Department of Medicine, Maulana Azad Medical College, New Delhi, India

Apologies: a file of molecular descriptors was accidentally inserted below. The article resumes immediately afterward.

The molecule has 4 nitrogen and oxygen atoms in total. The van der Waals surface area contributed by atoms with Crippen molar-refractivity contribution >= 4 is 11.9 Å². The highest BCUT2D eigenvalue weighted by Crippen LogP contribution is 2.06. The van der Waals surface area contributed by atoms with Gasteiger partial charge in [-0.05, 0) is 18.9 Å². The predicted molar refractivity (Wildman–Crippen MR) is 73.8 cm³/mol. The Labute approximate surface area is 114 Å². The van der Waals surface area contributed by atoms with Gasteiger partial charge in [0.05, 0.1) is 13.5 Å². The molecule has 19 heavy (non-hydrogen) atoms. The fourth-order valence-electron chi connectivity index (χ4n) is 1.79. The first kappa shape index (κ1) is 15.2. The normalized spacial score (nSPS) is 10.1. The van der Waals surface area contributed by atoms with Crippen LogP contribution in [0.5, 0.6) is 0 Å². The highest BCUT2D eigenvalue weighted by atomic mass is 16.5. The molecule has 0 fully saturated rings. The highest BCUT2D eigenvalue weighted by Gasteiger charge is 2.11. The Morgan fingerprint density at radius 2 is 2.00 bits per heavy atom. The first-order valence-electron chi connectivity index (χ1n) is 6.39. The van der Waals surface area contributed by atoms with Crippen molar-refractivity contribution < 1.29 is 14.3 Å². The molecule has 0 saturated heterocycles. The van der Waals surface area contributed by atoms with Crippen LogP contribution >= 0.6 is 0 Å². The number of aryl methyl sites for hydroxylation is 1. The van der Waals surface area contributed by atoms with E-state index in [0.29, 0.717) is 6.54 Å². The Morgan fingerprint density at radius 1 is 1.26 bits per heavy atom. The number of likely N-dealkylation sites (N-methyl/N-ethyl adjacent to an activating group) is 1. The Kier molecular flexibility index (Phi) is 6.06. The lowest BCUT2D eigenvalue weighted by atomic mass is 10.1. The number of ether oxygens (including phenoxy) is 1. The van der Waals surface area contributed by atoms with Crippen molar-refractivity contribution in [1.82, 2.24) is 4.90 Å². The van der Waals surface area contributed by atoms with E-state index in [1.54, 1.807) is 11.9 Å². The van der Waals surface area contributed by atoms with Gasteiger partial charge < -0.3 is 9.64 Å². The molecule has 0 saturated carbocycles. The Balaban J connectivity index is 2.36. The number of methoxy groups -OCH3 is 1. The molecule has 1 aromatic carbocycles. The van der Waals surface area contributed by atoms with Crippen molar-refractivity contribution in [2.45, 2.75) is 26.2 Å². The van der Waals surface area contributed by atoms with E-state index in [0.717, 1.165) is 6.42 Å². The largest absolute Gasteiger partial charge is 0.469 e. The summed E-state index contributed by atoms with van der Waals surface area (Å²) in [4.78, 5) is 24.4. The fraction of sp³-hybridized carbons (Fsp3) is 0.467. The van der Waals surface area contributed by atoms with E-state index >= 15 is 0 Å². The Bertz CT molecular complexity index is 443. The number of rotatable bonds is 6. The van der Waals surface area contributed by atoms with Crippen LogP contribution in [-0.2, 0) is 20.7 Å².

Background: Malnutrition is very common in patients with chronic obstructive pulmonary disease (COPD). Nutritional supplementation improves the patient’s nutritional status by increasing the energy intake and providing antiinflammatory elements which can relieve the patient’s symptoms and delay the disease progression. This study sought to determine if energy and protein supplementation improves physical function, pulmonary function and healthrelated quality of life (HRQL) in stable COPD patients. Materials and Methods: The study was carried out in an outpatient setting on 60 stable COPD patients over a period of one year. Patients were randomized to intervention group (n=30), receiving supplemental nutrition in the form of additional protein and carbohydrates or control group (n=30), receiving only the usual standard diet. Lung function, body mass index (BMI), exercise capacity (6-minute walk test or 6MWT), mid-upper arm circumference (MUAC) and skin fold thickness (SFT) were evaluated, and clinical assessment was carried out at baseline and after completion of 12 weeks. The HRQL was assessed using Seattle obstructive lung disease questionnaire. Results: Twelve weeks of dietary supplementation resulted in a significant increase in weight and BMI of patients in the intervention group in comparison to the control group (p <0.005). Significant improvement was also observed in 6MWT and HRQL scores after nutritional intervention (P=0.002 and P=0.001, respectively). However, difference in MUAC, SFT and serum protein level after 12 weeks of follow up was not significant in any of the two groups. There was a similar degree of lung function improvement in both groups although it was not statistically significant. Conclusion: Nutritional supplementation with high protein and energy diet during 12 weeks of intervention improved body weight and composition, exercise capacity and quality of life in stable COPD patients.